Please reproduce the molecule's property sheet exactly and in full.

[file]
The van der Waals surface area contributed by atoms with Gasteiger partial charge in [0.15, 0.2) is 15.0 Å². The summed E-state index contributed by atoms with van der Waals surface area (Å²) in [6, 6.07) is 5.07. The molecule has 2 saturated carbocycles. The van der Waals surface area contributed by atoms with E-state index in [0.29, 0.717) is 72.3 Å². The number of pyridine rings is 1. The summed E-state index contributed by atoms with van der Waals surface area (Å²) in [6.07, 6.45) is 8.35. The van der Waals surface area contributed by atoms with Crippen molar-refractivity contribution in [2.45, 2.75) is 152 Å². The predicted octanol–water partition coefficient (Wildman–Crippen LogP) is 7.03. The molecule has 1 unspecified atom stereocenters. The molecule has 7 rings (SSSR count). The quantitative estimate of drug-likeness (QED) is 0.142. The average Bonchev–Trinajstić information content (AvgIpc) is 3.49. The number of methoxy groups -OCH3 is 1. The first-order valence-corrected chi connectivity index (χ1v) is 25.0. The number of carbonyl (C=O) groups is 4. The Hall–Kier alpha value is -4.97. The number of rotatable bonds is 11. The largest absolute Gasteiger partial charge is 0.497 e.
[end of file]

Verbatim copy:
The van der Waals surface area contributed by atoms with Gasteiger partial charge in [0.15, 0.2) is 15.0 Å². The summed E-state index contributed by atoms with van der Waals surface area (Å²) in [6, 6.07) is 5.07. The molecule has 2 saturated carbocycles. The van der Waals surface area contributed by atoms with E-state index in [0.29, 0.717) is 72.3 Å². The number of pyridine rings is 1. The summed E-state index contributed by atoms with van der Waals surface area (Å²) in [6.07, 6.45) is 8.35. The van der Waals surface area contributed by atoms with Crippen molar-refractivity contribution in [2.45, 2.75) is 152 Å². The predicted octanol–water partition coefficient (Wildman–Crippen LogP) is 7.03. The molecule has 1 unspecified atom stereocenters. The molecule has 7 rings (SSSR count). The quantitative estimate of drug-likeness (QED) is 0.142. The average Bonchev–Trinajstić information content (AvgIpc) is 3.49. The number of methoxy groups -OCH3 is 1. The first-order valence-corrected chi connectivity index (χ1v) is 25.0. The number of carbonyl (C=O) groups is 4. The Hall–Kier alpha value is -4.97. The number of rotatable bonds is 11. The largest absolute Gasteiger partial charge is 0.497 e.